Please use this identifier to cite or link to this item: https://hdl.handle.net/11147/7815
Title: Irrigation of world agricultural lands: Evolution through the Millennia
Authors: Angelakis, Andreas N.
Zaccaria, Daniele
Krasilnikoff, Jens
Salgot, Miquel
Bazza, Mohamed
Roccaro, Paolo
Fereres, Elias
Baba, Alper
Keywords: Aztecs
Bronze Age
Byzantine times
Chinese dynasties
Egyptians
Harappans
Hellenic civilizations
Irrigation practices
Medieval times
Mesopotamia
Ottoman times
Romans
Publisher: MDPI Multidisciplinary Digital Publishing Institute
Abstract: Many agricultural production areas worldwide are characterized by high variability of water supply conditions, or simply lack of water, creating a dependence on irrigation since Neolithic times. The aim of this paper is to provide an overview of the evolution of irrigation of agricultural lands worldwide, based on bibliographical research focusing on ancient water management techniques and ingenious irrigation practices and their associated land management practices. In ancient Egypt, regular flooding by the Nile River meant that early agriculture probably consisted of planting seeds in soils that had been recently covered and fertilized with floodwater and silt deposits. On the other hand, in arid and semi-arid regions farmers made use of perennial springs and seasonal runoff under circumstances altogether different from the river civilizations of Mesopotamia, Egypt, India, and early dynasties in China. We review irrigation practices in all major irrigation regions through the centuries. Emphasis is given to the Bronze Age civilizations (Minoans, Egyptians, and Indus valley), pre-Columbian, civilizations from the historic times (e.g., Chinese, Hellenic, and Roman), late-Columbians (e.g., Aztecs and Incas) and Byzantines, as well as to Ottomans and Arabs. The implications and impacts of irrigation techniques on modern management of water resources, as well as on irrigated agriculture, are also considered and discussed. Finally, some current major agricultural water management challenges are outlined, concluding that ancient practices could be adapted to cope with present challenges in irrigated agriculture for increasing productivity and sustainability. © 2020 by the authors.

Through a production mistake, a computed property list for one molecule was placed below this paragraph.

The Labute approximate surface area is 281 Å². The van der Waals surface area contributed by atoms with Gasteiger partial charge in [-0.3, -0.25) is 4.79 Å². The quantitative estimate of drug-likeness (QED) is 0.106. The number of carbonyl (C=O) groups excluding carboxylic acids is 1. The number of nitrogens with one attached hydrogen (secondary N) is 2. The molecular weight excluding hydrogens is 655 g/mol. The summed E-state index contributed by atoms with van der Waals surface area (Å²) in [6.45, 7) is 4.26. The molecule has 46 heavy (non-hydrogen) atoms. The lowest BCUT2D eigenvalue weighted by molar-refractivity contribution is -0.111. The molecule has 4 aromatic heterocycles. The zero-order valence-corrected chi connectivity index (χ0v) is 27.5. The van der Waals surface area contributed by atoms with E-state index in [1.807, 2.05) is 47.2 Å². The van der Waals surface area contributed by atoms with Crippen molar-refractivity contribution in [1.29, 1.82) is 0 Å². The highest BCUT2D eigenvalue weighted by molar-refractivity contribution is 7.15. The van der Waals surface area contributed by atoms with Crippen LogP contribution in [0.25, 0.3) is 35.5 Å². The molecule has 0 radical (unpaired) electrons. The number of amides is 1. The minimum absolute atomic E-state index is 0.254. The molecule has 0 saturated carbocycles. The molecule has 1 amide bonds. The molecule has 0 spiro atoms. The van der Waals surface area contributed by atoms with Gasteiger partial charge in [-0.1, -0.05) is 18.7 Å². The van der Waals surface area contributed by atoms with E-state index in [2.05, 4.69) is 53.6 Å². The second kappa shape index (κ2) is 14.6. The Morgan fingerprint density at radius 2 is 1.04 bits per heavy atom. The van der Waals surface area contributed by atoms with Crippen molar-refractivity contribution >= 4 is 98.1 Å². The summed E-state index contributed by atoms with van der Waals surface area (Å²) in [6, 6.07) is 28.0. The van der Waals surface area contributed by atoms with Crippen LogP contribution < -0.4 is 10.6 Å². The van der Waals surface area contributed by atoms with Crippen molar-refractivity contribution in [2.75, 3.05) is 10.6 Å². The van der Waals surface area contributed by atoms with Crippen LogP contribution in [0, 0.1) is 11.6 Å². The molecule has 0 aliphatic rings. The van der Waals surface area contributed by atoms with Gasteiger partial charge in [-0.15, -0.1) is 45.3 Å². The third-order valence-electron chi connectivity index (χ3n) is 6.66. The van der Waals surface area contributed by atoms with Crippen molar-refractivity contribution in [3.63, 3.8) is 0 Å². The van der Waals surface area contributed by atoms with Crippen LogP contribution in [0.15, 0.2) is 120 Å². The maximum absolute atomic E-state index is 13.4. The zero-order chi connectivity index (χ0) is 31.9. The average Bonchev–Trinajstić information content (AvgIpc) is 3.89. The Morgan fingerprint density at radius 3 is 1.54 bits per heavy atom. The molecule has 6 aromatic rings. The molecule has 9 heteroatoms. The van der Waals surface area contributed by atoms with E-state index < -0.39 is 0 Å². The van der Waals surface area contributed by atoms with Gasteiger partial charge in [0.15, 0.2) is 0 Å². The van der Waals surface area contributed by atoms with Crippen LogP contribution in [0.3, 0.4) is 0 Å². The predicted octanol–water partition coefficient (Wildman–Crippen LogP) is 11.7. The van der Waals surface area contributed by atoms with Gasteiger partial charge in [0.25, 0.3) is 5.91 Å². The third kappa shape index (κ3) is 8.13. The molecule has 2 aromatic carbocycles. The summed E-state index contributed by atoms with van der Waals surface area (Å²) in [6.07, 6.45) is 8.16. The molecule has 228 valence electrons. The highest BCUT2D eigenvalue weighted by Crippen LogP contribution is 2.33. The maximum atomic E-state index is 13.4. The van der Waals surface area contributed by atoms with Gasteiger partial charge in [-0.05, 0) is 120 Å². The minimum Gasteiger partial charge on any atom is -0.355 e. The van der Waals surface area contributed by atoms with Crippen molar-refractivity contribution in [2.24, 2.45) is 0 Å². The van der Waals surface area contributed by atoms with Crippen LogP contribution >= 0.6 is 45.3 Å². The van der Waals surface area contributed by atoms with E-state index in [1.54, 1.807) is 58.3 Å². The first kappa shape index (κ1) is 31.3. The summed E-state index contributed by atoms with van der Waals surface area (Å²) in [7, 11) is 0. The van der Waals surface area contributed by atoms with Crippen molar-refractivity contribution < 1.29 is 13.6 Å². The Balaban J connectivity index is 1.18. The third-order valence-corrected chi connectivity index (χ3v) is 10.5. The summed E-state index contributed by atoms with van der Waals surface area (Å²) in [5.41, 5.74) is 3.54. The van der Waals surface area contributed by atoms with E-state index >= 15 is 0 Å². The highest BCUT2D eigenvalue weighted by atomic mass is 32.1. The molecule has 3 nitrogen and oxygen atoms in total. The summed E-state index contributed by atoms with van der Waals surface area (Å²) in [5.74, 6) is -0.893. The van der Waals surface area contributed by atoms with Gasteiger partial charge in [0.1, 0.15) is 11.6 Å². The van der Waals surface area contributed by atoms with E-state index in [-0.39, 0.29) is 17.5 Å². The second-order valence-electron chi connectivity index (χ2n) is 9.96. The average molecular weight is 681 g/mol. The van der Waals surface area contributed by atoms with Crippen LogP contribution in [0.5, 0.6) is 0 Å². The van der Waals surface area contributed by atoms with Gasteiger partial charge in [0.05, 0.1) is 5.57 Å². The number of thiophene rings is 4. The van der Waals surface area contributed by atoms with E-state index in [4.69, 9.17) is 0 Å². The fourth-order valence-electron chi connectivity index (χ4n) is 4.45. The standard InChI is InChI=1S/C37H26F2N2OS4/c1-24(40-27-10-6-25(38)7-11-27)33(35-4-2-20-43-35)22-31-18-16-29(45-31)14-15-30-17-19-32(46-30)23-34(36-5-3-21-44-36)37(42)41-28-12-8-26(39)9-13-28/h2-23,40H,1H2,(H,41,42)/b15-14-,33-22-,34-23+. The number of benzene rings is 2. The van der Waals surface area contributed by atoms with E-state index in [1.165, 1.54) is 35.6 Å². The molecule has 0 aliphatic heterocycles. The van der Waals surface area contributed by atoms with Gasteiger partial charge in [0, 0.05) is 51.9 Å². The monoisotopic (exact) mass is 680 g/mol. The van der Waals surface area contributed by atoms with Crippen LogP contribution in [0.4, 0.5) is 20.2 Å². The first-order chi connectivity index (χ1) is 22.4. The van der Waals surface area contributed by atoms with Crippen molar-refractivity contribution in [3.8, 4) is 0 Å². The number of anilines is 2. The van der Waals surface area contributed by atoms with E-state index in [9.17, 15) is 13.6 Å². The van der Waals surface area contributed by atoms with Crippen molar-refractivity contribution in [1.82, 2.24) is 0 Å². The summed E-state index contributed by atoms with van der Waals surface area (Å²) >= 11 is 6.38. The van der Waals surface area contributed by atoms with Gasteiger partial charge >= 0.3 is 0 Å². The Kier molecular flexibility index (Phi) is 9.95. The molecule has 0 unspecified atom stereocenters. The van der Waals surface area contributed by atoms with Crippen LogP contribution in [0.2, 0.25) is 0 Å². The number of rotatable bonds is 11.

URI: https://doi.org/10.3390/W12051285
https://hdl.handle.net/11147/7815
ISSN: 2073-4441
Appears in Collections:Civil Engineering / İnşaat Mühendisliği
Scopus İndeksli Yayınlar Koleksiyonu / Scopus Indexed Publications Collection
WoS İndeksli Yayınlar Koleksiyonu / WoS Indexed Publications Collection

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